Jordan Rice, 24, has voted in one election before Tuesday. He can’t recall the ballot he cast in the last presidential election while still in his hometown of Big Spring.
“I voted for an independent whose name I can’t remember four years later,” Rice said. “The Republicans didn’t have a great candidate and I didn’t believe in Obama’s politics, so there wasn’t a whole lot for me to vote for.”
Rice said though he didn’t wholly agree with any of the candidates during the last election, he still chose to vote for the candidate he agreed with most because he believes voting to be a responsibility for American citizens to have a voice in government.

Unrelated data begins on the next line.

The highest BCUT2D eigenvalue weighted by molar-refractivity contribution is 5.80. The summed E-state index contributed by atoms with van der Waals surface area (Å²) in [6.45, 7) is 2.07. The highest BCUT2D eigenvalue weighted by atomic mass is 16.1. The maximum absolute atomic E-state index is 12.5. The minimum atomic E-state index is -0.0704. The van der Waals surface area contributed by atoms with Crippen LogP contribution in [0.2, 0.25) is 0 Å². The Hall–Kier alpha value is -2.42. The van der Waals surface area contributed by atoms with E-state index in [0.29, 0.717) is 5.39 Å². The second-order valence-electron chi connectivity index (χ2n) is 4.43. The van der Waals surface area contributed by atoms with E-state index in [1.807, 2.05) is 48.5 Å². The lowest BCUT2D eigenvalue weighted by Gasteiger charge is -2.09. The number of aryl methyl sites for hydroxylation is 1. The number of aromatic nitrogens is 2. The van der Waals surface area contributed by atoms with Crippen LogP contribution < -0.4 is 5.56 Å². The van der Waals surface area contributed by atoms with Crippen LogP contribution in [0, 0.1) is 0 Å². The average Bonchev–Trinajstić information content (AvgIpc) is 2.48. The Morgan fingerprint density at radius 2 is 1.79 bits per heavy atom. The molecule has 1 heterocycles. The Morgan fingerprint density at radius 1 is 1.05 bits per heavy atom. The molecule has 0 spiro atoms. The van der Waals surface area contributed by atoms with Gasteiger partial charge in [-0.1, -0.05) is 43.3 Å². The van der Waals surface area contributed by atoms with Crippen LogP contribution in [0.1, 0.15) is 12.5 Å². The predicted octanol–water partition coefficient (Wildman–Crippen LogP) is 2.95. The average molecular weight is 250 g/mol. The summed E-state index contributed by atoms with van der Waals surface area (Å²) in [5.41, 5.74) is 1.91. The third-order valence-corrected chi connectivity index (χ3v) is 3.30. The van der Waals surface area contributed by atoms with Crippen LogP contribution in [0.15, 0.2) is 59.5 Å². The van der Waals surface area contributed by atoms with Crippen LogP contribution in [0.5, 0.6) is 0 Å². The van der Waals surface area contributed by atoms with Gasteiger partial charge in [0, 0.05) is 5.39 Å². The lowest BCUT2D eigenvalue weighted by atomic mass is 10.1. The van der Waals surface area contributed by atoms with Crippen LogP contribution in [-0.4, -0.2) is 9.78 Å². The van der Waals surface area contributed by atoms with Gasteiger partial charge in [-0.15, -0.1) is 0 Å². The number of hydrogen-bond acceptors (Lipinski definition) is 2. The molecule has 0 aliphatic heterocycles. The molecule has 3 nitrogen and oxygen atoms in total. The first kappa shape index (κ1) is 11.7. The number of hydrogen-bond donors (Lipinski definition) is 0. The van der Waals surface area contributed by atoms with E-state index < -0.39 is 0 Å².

“I feel like voting is not just a right; it’s an obligation,” Rice said. “We need to vote, we have to vote. You can’t sit and complain about the way the country is if you didn’t vote.”
Rice moved to Abilene a little more than a year ago to work at the Abilene State School. He arrived at the University Church of Christ around 10 a.m. to cast a ballot in an election he believed offered a choice of stronger candidates.
“Now you have a really strong Republican candidate against the incumbent, so it’s a little bit different from the last time,” he said.
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